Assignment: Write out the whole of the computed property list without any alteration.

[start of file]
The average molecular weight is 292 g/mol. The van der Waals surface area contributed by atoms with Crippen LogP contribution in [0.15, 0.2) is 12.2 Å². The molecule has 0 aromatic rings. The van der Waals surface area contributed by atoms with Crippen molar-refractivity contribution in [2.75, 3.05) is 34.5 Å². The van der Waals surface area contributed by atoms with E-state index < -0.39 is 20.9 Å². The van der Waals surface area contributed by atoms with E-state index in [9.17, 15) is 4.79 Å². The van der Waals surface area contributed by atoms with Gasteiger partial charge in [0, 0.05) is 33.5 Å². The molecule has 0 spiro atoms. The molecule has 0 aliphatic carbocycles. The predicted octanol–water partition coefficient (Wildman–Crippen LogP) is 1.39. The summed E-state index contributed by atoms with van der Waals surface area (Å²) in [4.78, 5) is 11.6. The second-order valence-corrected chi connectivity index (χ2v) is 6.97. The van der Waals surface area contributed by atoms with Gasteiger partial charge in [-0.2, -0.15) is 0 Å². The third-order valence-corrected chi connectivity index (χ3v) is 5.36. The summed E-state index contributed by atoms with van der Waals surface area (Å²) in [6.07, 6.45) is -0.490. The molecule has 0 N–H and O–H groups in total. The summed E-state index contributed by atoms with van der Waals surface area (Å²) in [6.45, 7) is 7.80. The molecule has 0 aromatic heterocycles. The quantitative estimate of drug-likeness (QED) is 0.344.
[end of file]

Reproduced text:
The average molecular weight is 292 g/mol. The van der Waals surface area contributed by atoms with Crippen LogP contribution in [0.15, 0.2) is 12.2 Å². The molecule has 0 aromatic rings. The van der Waals surface area contributed by atoms with Crippen molar-refractivity contribution in [2.75, 3.05) is 34.5 Å². The van der Waals surface area contributed by atoms with E-state index < -0.39 is 20.9 Å². The van der Waals surface area contributed by atoms with E-state index in [9.17, 15) is 4.79 Å². The van der Waals surface area contributed by atoms with Gasteiger partial charge in [0, 0.05) is 33.5 Å². The molecule has 0 spiro atoms. The molecule has 0 aliphatic carbocycles. The predicted octanol–water partition coefficient (Wildman–Crippen LogP) is 1.39. The summed E-state index contributed by atoms with van der Waals surface area (Å²) in [4.78, 5) is 11.6. The second-order valence-corrected chi connectivity index (χ2v) is 6.97. The van der Waals surface area contributed by atoms with Gasteiger partial charge in [-0.2, -0.15) is 0 Å². The third-order valence-corrected chi connectivity index (χ3v) is 5.36. The summed E-state index contributed by atoms with van der Waals surface area (Å²) in [6.07, 6.45) is -0.490. The molecule has 0 N–H and O–H groups in total. The summed E-state index contributed by atoms with van der Waals surface area (Å²) in [6.45, 7) is 7.80. The molecule has 0 aromatic heterocycles. The quantitative estimate of drug-likeness (QED) is 0.344.